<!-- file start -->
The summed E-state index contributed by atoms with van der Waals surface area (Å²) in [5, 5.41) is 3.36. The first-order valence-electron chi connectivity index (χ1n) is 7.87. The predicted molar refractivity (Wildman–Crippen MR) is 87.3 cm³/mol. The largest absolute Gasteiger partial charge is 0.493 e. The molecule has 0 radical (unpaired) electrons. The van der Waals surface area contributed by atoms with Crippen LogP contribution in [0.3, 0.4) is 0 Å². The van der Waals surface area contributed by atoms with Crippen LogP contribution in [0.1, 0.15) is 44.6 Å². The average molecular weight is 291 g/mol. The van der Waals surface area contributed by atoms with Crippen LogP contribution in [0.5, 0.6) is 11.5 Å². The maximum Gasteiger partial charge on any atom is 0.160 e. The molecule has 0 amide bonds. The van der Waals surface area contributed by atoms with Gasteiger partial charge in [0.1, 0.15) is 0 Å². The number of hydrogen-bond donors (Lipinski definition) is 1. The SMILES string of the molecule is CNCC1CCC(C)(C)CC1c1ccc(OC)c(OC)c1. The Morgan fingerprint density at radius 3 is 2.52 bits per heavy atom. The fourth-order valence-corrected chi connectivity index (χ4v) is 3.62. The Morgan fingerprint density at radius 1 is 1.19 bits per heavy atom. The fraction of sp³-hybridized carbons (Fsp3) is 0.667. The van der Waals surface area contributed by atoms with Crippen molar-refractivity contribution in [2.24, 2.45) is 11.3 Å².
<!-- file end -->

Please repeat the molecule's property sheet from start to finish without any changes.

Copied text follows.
The summed E-state index contributed by atoms with van der Waals surface area (Å²) in [5, 5.41) is 3.36. The first-order valence-electron chi connectivity index (χ1n) is 7.87. The predicted molar refractivity (Wildman–Crippen MR) is 87.3 cm³/mol. The largest absolute Gasteiger partial charge is 0.493 e. The molecule has 0 radical (unpaired) electrons. The van der Waals surface area contributed by atoms with Crippen LogP contribution in [0.3, 0.4) is 0 Å². The van der Waals surface area contributed by atoms with Crippen LogP contribution in [0.1, 0.15) is 44.6 Å². The average molecular weight is 291 g/mol. The van der Waals surface area contributed by atoms with Crippen LogP contribution in [0.5, 0.6) is 11.5 Å². The maximum Gasteiger partial charge on any atom is 0.160 e. The molecule has 0 amide bonds. The van der Waals surface area contributed by atoms with Gasteiger partial charge in [0.1, 0.15) is 0 Å². The number of hydrogen-bond donors (Lipinski definition) is 1. The SMILES string of the molecule is CNCC1CCC(C)(C)CC1c1ccc(OC)c(OC)c1. The Morgan fingerprint density at radius 3 is 2.52 bits per heavy atom. The fourth-order valence-corrected chi connectivity index (χ4v) is 3.62. The Morgan fingerprint density at radius 1 is 1.19 bits per heavy atom. The fraction of sp³-hybridized carbons (Fsp3) is 0.667. The van der Waals surface area contributed by atoms with Crippen molar-refractivity contribution in [2.24, 2.45) is 11.3 Å².